As commuter, Wilson keeps Bills moving up

John Steadman

January 24, 1992|By John Steadman

MINEAPOLIS — MINNEAPOLIS -- Absentee owners aren't supposed to be compatible to the health and welfare of successful sports franchises. Then there's Ralph Wilson, a stately man of wealth and prestige, who lives in Grosse Point Shores, Mich., and has been commuting for 32 years to lead cheers for the Buffalo Bills and also to care for their financial stability.

He has been paying the bills for the Bills, so to speak, since he let sports editor Edgar Hayes of the Detroit Times and Paul Neville, the late managing editor of the Buffalo Evening News, talk him into taking a ticket on Buffalo.

"I had my choice of going to Cincinnati, St. Louis, Louisville, Buffalo and one other place I have forgotten when the American Football League formed in 1960," he recalled. Hayes and Neville touted Buffalo, and the wisdom of their advice has been parlayed into a winning payoff.

Wilson's preference was to set up operations in Miami, where he had a winter residence, but the Orange Bowl Committee wouldn't allow the pros to play there, a decision that wasn't changed until six years later when the Dolphins became an AFL expansion club.

Buffalo is playing its second Super Bowl in as many years and Wilson, a deceptive 73, is in a reflective mood as he relates his experiences. He is a gem of a gentleman and, although extremely affluent, is endowed with a common touch and the engaging presence of a quality known as humility.

In all the time he has owned the Bills, he made only one visit to a team's locker room -- and quickly realized the error of his ways.

"It was the first year and we lost three pre-season games," Wilson said. "It was halftime and we were behind the New York Titans, 21-7.

"My friends told me how awful we looked and that I should go down to give the team a pep talk. Reluctantly, I did. I was Knute Rockne and Frank Leahy, so good I fired up myself. The final score was 51-7, which told you how effective that was. I learned a lesson."

Instead of now defending or even apologizing for the city of Buffalo, which used to be a national pin cushion for assaults, Wilson is putting on the brag -- about the people there, not himself. He cites figures that prove Buffalo, with the second smallest market in the league, has led all clubs in attendance.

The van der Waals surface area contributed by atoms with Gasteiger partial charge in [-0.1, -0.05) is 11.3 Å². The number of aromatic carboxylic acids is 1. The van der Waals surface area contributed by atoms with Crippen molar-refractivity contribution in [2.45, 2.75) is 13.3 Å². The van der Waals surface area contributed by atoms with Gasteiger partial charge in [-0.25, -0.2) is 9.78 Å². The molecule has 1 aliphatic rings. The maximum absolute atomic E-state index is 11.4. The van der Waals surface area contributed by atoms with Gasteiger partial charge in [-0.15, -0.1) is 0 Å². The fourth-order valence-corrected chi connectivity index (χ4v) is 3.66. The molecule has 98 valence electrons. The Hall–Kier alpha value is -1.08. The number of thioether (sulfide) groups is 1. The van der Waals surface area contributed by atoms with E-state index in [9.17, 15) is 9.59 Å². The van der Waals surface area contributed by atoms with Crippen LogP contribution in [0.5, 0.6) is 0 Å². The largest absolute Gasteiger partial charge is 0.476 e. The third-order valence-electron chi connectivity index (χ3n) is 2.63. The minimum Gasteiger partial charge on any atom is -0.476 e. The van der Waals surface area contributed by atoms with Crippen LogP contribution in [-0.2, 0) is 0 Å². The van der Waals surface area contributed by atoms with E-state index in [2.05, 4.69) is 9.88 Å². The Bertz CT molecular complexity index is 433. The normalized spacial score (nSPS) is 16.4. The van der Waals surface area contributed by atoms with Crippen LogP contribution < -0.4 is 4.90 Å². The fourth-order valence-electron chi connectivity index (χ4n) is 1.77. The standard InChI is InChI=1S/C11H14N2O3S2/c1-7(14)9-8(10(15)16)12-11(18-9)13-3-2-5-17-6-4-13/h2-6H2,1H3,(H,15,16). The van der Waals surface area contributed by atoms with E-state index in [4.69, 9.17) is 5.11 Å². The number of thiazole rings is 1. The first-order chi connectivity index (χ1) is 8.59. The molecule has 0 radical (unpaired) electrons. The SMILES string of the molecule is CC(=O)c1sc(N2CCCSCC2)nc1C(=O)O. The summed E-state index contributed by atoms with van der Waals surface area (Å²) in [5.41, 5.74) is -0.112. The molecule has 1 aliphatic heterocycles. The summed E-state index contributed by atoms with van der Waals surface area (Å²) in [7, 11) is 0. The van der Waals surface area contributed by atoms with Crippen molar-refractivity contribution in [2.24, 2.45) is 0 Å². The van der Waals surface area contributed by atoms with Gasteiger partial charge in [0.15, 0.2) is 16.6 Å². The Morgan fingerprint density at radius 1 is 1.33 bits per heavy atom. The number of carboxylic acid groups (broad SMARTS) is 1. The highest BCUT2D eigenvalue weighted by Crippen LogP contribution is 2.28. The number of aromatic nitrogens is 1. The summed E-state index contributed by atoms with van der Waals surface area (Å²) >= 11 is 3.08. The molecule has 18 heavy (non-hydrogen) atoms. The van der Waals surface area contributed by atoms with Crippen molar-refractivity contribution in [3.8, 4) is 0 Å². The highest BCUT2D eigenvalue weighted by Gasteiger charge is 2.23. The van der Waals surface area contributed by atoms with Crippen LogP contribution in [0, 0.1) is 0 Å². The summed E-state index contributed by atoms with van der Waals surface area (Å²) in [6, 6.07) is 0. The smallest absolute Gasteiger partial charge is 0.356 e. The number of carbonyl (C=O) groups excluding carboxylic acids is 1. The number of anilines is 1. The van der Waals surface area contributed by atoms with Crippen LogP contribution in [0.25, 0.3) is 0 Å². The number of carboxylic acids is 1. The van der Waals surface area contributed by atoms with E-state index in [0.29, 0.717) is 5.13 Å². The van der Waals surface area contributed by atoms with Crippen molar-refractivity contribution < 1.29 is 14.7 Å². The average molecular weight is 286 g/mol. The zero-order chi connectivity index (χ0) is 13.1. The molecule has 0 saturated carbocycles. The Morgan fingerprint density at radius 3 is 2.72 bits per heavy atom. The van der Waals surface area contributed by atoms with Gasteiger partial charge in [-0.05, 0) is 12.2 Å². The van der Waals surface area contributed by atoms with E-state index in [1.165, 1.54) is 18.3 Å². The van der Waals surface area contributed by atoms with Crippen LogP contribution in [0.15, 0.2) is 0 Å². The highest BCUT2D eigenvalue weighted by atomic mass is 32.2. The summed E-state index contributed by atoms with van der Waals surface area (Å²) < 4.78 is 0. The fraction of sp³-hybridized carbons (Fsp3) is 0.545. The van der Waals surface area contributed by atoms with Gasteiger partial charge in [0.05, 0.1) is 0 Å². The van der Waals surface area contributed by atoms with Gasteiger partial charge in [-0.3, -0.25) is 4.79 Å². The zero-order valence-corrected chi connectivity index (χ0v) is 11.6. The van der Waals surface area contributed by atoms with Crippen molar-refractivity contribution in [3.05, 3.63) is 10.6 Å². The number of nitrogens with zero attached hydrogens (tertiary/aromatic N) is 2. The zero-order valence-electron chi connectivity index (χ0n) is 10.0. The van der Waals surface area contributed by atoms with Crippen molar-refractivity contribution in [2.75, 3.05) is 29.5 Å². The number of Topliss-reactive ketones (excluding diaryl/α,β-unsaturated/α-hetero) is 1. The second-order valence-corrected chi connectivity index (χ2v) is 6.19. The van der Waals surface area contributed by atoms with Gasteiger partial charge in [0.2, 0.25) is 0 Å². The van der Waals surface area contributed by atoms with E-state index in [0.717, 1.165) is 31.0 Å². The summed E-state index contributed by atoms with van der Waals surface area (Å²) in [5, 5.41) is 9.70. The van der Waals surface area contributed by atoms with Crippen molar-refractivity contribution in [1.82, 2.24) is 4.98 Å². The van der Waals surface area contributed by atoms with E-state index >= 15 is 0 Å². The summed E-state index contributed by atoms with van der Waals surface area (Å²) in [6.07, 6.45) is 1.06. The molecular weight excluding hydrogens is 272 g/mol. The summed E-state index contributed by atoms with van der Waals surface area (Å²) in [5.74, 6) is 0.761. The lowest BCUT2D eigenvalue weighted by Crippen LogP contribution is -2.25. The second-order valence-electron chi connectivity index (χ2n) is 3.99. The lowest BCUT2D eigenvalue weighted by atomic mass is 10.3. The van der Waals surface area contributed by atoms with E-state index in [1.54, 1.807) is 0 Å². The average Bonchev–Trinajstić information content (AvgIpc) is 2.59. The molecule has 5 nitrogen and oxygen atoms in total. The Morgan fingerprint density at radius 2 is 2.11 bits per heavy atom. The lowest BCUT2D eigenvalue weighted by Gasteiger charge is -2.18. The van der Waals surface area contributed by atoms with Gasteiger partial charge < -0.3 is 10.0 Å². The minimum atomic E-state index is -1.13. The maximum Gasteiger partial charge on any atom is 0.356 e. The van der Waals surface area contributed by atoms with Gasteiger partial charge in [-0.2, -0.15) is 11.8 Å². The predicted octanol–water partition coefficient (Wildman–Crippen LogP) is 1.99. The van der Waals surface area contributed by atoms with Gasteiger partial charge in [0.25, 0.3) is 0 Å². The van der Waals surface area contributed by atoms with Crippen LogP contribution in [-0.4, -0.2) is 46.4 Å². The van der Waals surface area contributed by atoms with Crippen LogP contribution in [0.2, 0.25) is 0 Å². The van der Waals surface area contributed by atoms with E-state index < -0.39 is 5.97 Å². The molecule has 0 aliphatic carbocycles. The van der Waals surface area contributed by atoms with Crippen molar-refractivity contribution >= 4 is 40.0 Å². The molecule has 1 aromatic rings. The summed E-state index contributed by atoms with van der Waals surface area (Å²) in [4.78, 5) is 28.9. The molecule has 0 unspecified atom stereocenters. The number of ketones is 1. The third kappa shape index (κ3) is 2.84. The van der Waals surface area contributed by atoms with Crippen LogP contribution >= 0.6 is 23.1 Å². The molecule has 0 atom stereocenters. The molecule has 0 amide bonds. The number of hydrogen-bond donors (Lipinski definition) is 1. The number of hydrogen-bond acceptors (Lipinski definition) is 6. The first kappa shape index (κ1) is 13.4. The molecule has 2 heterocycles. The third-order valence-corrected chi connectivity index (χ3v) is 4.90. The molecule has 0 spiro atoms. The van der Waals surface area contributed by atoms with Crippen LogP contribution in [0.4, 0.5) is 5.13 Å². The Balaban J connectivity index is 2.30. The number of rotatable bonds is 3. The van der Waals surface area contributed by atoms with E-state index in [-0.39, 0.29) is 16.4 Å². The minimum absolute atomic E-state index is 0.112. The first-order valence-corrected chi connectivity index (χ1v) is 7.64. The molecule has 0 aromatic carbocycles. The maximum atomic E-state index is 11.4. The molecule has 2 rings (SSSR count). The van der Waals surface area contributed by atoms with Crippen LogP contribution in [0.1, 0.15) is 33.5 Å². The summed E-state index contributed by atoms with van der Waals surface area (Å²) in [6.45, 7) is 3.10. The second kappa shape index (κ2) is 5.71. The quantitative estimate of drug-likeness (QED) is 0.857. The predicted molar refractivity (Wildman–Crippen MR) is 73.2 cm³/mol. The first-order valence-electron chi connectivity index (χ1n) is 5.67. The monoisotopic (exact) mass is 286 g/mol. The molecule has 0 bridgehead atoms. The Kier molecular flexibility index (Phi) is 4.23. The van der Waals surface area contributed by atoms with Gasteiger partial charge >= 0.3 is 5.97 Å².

"In Buffalo, individuals, not corporations, buy most of the tickets. That's why we had a crowd this year of over 80,000 and had only 35 no-shows. Even when things weren't going well, I never considered moving the team. Seattle once wooed me. Buffalo DTC supported the team so well it wouldn't have been fair to leave."

Wilson, a University of Virginia graduate, class of 1940, has been involved in pro football long enough to know the importance of an element called destiny, or rub of the green. Even lucky.

"In life and football, there's a lot of luck involved," he saidd. "It's a roll of the dice. In 1979, we drafted Tom Cousineau of Ohio State No. 1 in the country but couldn't sign him. He went to Canada, came back and still wouldn't sign.

"The Cleveland Browns then traded us their first and third picks. Our own first-round choice, Tony Hunter, played only two years. But the No. 1 we got from the Browns turned out to be Jim Kelly, the kind of a quarterback who comes along only once in 30 years."

Putting down Buffalo once almost became a national pastime, but no more. "I remember it was said my friend Al Davis [owner of the Raiders] would punish a player by threatening to trade him to Buffalo."

Wilson was once accused, wrongly, of being unwilling to spend adequate money on the team. And, to use his words, "I was known as a very big cheapskate. They called me 'Frugal Ralph.' "

But the record shows he once let O.J. Simpson renegotiate the highest contract in the league, giving him a $2 million bonus. This year, Wilson is $3 million over what he thought was a realistic budget for club salaries.

Wilson says he doesn't want to see NFL expansion come about until a labor agreement is settled but "in no way am I opposed to Baltimore."

For the Bills owner, who never visited Buffalo until he put a team there in 1960, it has become his football address for more than three decades. As an owner, he ought to be cloned and lent out to other cities, present and future. There's a style and grace that gives him a special identity.

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